I opened an Etsy store, and I put these Cord Tacos on there, just to appease the blog, so that their readers could have a place to go buy it in case they wanted to buy some. I honestly thought that I would maybe sell a few. I even just mocked a few up by hand. I cut them by hand in my kitchen, just to have a few on hand to sell in my Etsy shop. Then lo and behold, it became one of the most popular, sought after items in that blog post. After that blog post was published, a few other blogs started to reach out, so I quickly set up an email address. It was cordtacos@gmail. I was just doing a lot of these ad hoc things, almost just to be able to respond and to make everyone happy for a short period of time because I had a day job at that point. I wasn’t looking to jump into anything else necessarily.
A few of my favorite blogs posted about the Cord Taco, swissmiss and Design Milk, and a few other blogs that I have always read were talking about it. I was thinking to myself that we in this almost accidental way accomplished something that’s really difficult to do when you design something. I’ve always thought and this is what I’ve also read, is that when you design something that actually has some functionality to it, there is something clever about it that will appeal to people’s hearts and minds and it reminds them of something that they’re very familiar with, in this case a taco, you get all these things that are aligned. All of a sudden, you have a product.
I started losing my nights and weekends making these Cord Tacos because I was selling not a ton, but in the weeks to follow, the Etsy store definitely started to get some discovery by way of these blog posts. Then I would say about a month later … This is, by the way, pre me being on Shopify. This was basically when I moved into Shopify. I was still in my Etsy store, and one morning, my phone started to blow up. I looked on where the traffic was coming from, and it was all coming from Uncrate.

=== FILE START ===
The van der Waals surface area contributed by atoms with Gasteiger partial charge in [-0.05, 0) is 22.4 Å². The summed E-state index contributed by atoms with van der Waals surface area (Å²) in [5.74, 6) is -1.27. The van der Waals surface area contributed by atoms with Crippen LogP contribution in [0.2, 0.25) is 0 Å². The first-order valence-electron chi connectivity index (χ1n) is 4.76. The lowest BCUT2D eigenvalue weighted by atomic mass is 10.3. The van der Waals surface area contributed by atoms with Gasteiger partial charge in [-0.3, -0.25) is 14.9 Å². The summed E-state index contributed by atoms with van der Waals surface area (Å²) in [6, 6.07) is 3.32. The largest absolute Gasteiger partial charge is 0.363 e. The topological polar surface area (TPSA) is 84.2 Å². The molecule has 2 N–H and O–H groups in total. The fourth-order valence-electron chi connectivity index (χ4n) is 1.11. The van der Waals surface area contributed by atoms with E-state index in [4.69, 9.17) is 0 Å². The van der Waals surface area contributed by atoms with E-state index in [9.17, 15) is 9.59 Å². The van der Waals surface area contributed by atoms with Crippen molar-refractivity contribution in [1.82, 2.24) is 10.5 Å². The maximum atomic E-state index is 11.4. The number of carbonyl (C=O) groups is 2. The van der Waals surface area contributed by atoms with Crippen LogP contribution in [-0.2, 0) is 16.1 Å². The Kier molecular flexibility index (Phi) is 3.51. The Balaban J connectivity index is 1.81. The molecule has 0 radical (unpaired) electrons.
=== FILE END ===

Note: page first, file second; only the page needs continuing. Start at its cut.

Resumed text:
Uncrate had posted about the Cord Taco, and that’s when I had to change everything. My approach to that point was making them all by hand in my kitchen and my living room, nights and weekends. Almost in denial, it was a little depressing that I had a very busy day job. Then I would come home, and I would have to do this nights and weekends. Not that I was necessarily complaining. It was really wonderful to see people’s reactions to it.
I think that the week that it was on Uncrate, we sold about $20,000 worth of Cord Tacos. It was that moment that I knew I had to change everything. I had to not only scale very quickly the way that I was making these things, because I was cutting my fingers, and it wasn’t very pretty for a minute there. The bigger problem I had was I actually needed to scale my digital presence as well. That’s when we very quickly moved out of the Etsy store and moved over to Shopify.
Felix: Cool. There’s a ton of questions I want to ask you, but you mentioned something in there about how once you started getting picked up by the big publications, you looked at your current situation as almost … I’m not sure if this is the word you used, but almost depressing about you working a day job and coming home and working on this at night. What about that was disconcerting to you? Did you feel like you didn’t deserve this? What was it that you didn’t like about the situation?